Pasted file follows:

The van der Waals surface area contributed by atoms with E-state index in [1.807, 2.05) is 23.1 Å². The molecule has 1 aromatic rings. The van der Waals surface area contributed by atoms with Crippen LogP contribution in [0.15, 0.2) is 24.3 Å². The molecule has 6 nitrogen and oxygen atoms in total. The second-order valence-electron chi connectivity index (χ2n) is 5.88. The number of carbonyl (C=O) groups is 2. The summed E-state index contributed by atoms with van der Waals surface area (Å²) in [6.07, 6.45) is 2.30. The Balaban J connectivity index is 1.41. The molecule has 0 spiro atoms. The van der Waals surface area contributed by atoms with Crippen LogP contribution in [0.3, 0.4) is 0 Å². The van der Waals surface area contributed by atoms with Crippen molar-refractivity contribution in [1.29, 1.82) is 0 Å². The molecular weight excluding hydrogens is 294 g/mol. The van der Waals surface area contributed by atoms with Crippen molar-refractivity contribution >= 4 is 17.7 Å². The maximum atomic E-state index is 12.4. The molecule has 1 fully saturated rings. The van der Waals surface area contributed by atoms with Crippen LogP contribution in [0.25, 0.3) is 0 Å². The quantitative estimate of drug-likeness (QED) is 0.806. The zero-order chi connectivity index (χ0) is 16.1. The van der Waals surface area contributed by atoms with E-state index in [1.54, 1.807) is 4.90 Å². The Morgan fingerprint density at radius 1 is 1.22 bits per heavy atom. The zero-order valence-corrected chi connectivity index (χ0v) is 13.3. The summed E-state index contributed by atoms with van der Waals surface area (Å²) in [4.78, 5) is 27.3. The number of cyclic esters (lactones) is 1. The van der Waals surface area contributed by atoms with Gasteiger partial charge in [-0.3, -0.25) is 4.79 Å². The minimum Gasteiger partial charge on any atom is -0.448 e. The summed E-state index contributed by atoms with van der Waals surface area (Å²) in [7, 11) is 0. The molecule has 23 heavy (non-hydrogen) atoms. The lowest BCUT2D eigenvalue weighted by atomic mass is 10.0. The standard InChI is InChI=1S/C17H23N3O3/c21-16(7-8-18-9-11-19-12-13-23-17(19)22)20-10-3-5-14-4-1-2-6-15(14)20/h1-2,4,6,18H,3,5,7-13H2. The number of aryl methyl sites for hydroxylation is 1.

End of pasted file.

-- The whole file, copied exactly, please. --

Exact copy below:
The van der Waals surface area contributed by atoms with E-state index in [1.807, 2.05) is 23.1 Å². The molecule has 1 aromatic rings. The van der Waals surface area contributed by atoms with Crippen LogP contribution in [0.15, 0.2) is 24.3 Å². The molecule has 6 nitrogen and oxygen atoms in total. The second-order valence-electron chi connectivity index (χ2n) is 5.88. The number of carbonyl (C=O) groups is 2. The summed E-state index contributed by atoms with van der Waals surface area (Å²) in [6.07, 6.45) is 2.30. The Balaban J connectivity index is 1.41. The molecule has 0 spiro atoms. The van der Waals surface area contributed by atoms with Crippen LogP contribution in [0.3, 0.4) is 0 Å². The van der Waals surface area contributed by atoms with Crippen molar-refractivity contribution in [1.29, 1.82) is 0 Å². The molecular weight excluding hydrogens is 294 g/mol. The van der Waals surface area contributed by atoms with Crippen molar-refractivity contribution >= 4 is 17.7 Å². The maximum atomic E-state index is 12.4. The molecule has 1 fully saturated rings. The van der Waals surface area contributed by atoms with Crippen LogP contribution in [0.25, 0.3) is 0 Å². The quantitative estimate of drug-likeness (QED) is 0.806. The zero-order chi connectivity index (χ0) is 16.1. The van der Waals surface area contributed by atoms with E-state index in [1.54, 1.807) is 4.90 Å². The Morgan fingerprint density at radius 1 is 1.22 bits per heavy atom. The zero-order valence-corrected chi connectivity index (χ0v) is 13.3. The summed E-state index contributed by atoms with van der Waals surface area (Å²) in [4.78, 5) is 27.3. The number of cyclic esters (lactones) is 1. The van der Waals surface area contributed by atoms with Gasteiger partial charge in [-0.3, -0.25) is 4.79 Å². The minimum Gasteiger partial charge on any atom is -0.448 e. The summed E-state index contributed by atoms with van der Waals surface area (Å²) in [7, 11) is 0. The molecule has 23 heavy (non-hydrogen) atoms. The lowest BCUT2D eigenvalue weighted by atomic mass is 10.0. The standard InChI is InChI=1S/C17H23N3O3/c21-16(7-8-18-9-11-19-12-13-23-17(19)22)20-10-3-5-14-4-1-2-6-15(14)20/h1-2,4,6,18H,3,5,7-13H2. The number of aryl methyl sites for hydroxylation is 1.